Mary V. Solanto, PhD, Receives Award for Innovative Program Treating Adults with ADHD

Dr. Solanto was recognized by Children and Adults with ADHD for a new program using cognitive behavioral therapy to improve executive function in people with ADHD.

New York
 – December 12, 2011 /Press Release/  –– 

Mary V. Solanto, PhD, Associate Professor of Psychiatry and Director of the Attention Deficit Hyperactivity Disorder (ADHD) Center at The Mount Sinai Medical Center, has been honored with the Innovative Program of the Year Award from Children and Adults with ADHD (CHADD). CHADD is a national non-profit organization providing education, advocacy and support for individuals with ADHD. Dr. Solanto received the award for developing a one-of-a-kind approach to treating adults with ADHD through cognitive behavioral therapy (CBT), which has proven highly effective in clinical research.

ADHD is medically recognized as a treatable yet potentially serious disorder, affecting eight percent of children, and an estimated four percent of adults. While medication can help control the disorder, many adults still battle the symptoms, which can affect their personal relationships, careers, financial security, and overall physical and mental health.

Dr. Solanto and her colleagues developed a program that uses CBT to teach skills and strategies in time- management, organization, and planning. The program also addresses feelings of demoralization, anxiety, and depression that often accompany these issues in people with ADHD. The therapy is conducted in group sessions of six to eight adults for two hours per week for 12 weeks. In research published last year in the American Journal of Psychiatry, Dr. Solanto and her colleagues found that patients undergoing the novel CBT program saw significant improvement in executive function.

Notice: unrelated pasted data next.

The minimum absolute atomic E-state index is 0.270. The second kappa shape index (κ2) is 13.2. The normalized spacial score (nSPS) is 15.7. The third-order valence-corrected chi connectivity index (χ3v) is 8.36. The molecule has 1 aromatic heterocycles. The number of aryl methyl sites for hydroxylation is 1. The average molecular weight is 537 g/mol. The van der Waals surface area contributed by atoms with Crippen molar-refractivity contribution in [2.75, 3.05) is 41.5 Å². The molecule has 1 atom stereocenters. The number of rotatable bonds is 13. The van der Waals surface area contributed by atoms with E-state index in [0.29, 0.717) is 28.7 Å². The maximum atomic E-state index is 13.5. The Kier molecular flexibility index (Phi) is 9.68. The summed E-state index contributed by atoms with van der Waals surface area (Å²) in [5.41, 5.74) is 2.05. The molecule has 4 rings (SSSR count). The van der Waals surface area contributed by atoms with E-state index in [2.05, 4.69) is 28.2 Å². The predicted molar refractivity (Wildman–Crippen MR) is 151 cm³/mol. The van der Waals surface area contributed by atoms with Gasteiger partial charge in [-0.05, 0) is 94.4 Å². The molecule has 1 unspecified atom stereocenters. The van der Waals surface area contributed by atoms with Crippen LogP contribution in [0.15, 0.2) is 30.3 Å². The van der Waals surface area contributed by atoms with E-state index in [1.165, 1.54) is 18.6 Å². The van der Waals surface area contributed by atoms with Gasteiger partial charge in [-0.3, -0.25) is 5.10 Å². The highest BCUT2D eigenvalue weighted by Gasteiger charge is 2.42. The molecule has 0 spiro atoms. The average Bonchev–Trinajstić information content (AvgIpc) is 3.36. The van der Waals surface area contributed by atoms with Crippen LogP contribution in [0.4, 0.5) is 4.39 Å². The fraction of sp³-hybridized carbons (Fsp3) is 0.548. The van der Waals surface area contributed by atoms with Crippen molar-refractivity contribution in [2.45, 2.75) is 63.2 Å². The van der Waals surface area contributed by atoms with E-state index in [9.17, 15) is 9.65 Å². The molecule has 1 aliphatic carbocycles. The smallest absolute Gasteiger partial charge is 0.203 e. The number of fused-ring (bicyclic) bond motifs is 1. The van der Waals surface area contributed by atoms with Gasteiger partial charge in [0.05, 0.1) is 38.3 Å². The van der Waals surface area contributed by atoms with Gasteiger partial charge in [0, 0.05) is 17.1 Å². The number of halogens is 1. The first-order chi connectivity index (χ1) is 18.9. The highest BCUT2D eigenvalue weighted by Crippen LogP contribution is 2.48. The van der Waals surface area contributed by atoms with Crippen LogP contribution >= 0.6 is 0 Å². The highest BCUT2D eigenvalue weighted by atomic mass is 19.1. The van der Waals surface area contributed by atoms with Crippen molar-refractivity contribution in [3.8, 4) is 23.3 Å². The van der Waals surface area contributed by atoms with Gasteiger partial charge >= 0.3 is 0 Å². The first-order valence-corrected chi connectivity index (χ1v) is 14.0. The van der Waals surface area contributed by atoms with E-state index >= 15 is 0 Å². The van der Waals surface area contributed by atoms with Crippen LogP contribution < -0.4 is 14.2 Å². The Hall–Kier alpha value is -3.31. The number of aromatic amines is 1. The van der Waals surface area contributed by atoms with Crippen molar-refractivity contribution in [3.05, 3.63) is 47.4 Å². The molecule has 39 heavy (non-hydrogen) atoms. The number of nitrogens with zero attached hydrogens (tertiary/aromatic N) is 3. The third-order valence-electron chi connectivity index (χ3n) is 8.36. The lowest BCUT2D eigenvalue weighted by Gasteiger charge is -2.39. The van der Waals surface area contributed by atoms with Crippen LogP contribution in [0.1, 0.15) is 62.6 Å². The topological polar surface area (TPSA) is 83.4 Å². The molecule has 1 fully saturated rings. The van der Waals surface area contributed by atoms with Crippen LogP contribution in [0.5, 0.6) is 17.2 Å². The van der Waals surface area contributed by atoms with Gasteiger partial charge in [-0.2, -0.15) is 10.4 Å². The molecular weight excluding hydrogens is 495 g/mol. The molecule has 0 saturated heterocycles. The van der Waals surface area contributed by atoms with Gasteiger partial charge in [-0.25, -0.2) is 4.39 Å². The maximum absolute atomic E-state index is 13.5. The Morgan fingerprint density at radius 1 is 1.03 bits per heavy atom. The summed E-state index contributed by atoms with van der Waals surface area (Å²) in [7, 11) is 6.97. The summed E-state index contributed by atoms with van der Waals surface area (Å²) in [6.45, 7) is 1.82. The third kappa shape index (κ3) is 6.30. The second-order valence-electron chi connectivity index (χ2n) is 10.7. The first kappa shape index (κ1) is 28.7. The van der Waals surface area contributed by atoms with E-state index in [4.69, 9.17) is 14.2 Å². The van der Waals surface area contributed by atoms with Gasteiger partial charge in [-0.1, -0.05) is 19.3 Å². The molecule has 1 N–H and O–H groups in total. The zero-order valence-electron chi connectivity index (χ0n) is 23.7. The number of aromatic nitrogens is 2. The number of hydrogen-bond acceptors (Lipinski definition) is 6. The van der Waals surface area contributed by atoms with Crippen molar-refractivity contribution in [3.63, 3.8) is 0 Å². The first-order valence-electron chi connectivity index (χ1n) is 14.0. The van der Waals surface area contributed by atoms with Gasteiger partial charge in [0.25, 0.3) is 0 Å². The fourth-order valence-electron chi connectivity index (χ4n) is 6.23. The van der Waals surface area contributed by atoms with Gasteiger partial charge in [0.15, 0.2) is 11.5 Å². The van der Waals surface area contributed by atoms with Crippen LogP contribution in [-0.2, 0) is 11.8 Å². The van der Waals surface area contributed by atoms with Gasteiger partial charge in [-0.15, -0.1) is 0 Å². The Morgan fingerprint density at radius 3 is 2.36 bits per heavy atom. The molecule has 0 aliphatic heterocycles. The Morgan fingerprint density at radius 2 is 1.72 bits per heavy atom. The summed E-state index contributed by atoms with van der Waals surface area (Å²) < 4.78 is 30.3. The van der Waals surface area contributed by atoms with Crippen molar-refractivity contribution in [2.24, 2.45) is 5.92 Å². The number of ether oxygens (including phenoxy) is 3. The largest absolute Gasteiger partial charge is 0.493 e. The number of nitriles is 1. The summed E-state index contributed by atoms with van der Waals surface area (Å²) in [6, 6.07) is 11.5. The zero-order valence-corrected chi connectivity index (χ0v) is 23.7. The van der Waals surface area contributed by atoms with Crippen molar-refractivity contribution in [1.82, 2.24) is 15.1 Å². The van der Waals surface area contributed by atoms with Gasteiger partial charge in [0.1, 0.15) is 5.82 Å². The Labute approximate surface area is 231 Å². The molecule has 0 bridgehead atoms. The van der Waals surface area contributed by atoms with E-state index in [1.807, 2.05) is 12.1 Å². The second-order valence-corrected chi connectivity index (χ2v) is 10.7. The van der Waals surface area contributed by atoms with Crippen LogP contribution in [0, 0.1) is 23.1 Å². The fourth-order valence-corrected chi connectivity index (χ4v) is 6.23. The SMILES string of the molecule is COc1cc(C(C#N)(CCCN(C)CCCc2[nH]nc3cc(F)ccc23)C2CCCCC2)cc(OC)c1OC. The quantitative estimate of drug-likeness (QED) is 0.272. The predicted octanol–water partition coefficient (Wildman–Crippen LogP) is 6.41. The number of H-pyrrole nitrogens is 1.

"I am honored to be recognized by CHADD with this prestigious award," said Dr. Solanto. "Medications, while often helpful, are not enough to ease the burden of ADHD for many people. We have demonstrated a promising therapeutic intervention that may help the millions of Americans with this disease improve their quality of life."  

Due to the success of the program at Mount Sinai, Dr. Solanto and her colleagues have developed a treatment manual for other centers around the country to build their own CBT program for these patients. The manual is included in their book, Cognitive-Behavioral Therapy for Adult ADHD: Targeting Executive Dysfunction (Guilford Press, 2011). The manual describes the basic tenets of the program and also outlines its implementation in one-on-one therapy sessions.

The program observed 84 adults with diagnosed ADHD, who were selected following structured diagnostic interviews and standardized questionnaires. Participants were randomly assigned to receive CBT or supportive psychotherapy in a group setting. After 12 weeks, the CBT group members were significantly more improved than those in the support group.

The "Innovative Program of the Year" Award is given by CHADD to health care providers who find new and unique ways of addressing the needs of people with ADHD. Such efforts include developing new and innovative programs; modifying existing programs; accommodating the needs of the child through individually designed learning environments that highlight his or her special needs; and developing community-wide collaborative models.

About The Mount Sinai Medical Center 

The Mount Sinai Medical Center encompasses both The Mount Sinai Hospital and Mount Sinai School of Medicine. Established in 1968, Mount Sinai School of Medicine is one of the leading medical schools in the United States. The Medical School is noted for innovation in education, biomedical research, clinical care delivery, and local and global community service. It has more than 3,400 faculty in 32 departments and 14 research institutes, and ranks among the top 20 medical schools both in National Institutes of Health (NIH) funding and by U.S. News & World Report. 

The Mount Sinai Hospital, founded in 1852, is a 1,171-bed tertiary- and quaternary-care teaching facility and one of the nation’s oldest, largest and most-respected voluntary hospitals. In 2011, U.S. News & World Report ranked The Mount Sinai Hospital 16th on its elite Honor Roll of the nation’s top hospitals based on reputation, safety, and other patient-care factors. Of the top 20 hospitals in the United States, Mount Sinai is one of 12 integrated academic medical centers whose medical school ranks among the top 20 in NIH funding and US News & World Report and whose hospital is on the US News & World Report Honor Roll. Nearly 60,000 people were treated at Mount Sinai as inpatients last year, and approximately 560,000 outpatient visits took place. 

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